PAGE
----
Saturday, June 19, 2010

All Cowboys Wear Black Hats: Reel Injun

If Hollywood produced a single film that portrayed Native peoples with insufficient sensitivity in the past thirty years, it would be a highly isolated exception. Granted, that has not always been the case. Indeed, it is the Hollywood images of over half a century ago that still pre-occupy Cree filmmaker Neil Diamond in Reel Injun (trailer here), his politicized survey of Native Americans in Hollywood films, now screening at MoMA.

Part doc and part road movie, Diamond jumps in his “rez car” to tour the important scenes of both real life Native American history and the locations from classic movie westerns. If there is one villain in Reel, it would be director John Ford, whose acknowledged classic Stagecoach is identified as the mother-source of all the unenlightened screen stereotypes of Native peoples that followed. However, Diamond seems to make the roundabout concession that most of the revisionist westerns in the 1970’s and after are just as guilty of trafficking in racial stereotypes, simply replacing the blood-thirsty savage with the noble victim.

As a result, for much of the film, Diamond seems to fighting a straw man, countering preconceptions that have not held any cultural currency for fifty-some years. In doing so, he results to plenty of oversimplifying himself, as when he attempts to reduce John Wayne to a mere swagger. Yet, Wayne was a more accomplished actor than revisionist critics (evidently including Diamond) care to admit, particularly in his late films, like his Oscar-winning turn in True Grit and his final film, The Shootist, which is itself somewhat revisionist.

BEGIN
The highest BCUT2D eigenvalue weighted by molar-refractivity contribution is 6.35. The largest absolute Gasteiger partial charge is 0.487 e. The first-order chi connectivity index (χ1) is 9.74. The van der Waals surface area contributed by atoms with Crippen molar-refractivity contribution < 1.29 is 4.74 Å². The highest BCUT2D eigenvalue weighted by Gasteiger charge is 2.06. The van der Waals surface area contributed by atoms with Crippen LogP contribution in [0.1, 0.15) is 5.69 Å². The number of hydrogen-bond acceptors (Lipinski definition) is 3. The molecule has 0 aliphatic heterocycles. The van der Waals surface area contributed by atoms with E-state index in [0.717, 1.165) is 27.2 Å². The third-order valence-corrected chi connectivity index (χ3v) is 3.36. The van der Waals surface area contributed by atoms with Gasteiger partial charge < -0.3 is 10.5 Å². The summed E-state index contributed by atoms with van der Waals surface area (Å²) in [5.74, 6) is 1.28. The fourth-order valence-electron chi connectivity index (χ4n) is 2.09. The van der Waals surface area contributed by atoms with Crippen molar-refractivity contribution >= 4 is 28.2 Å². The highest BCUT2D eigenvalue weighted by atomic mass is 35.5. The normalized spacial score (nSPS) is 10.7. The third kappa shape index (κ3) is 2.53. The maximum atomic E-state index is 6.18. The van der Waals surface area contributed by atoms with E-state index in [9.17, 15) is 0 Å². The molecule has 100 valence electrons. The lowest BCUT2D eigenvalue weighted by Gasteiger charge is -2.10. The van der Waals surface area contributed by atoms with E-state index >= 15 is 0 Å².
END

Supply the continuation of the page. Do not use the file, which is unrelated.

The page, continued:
Reel is most successful when telling the story of Native actors who were able to claw out a place for themselves in old Hollywood. Ironically, in the case of both silent star Buffalo Child Long Lance and Iron Eyes Cody (famous for the “Keep America Beautiful” PSA), consideration of their careers gets caught up in questions of racial authenticity. While the tragic Long Lance was legitimately tri-racial, Cody was in fact Sicilian, but is largely accepted by the film’s authority figures for his good intentions.

There are generous interview clips with leading Native actors and filmmakers, with the best lines and greatest insights probably coming from Smoke Signals director Chris Eyre. (Twin Peaks fans will be bitterly disappointed by the absence of Michael Horse, though.) Not shy about interjecting himself into the picture, Diamond would have been better served if he had de-emphasized his road trip meta-structure and simply let his subjects talk more. In fact, some his episodes are a bit strange, as when he shows the graphically violent massacre scene from Little Big Man to a class of awfully young looking Native elementary students.

Altogether, Reel offers an okay overview of Native Peoples in Hollywood (and a few Canadian) films. While it moves along relatively briskly, it has the net effect of whetting the audience’s appetite for the superior films it discusses, including Zacharias Kunuk’s The Fast Runner, Clint Eastwood’s The Outlaw Josey Wales, and yes absolutely Ford’s Stagecoach. It screens through Sunday (6/20) at MoMA.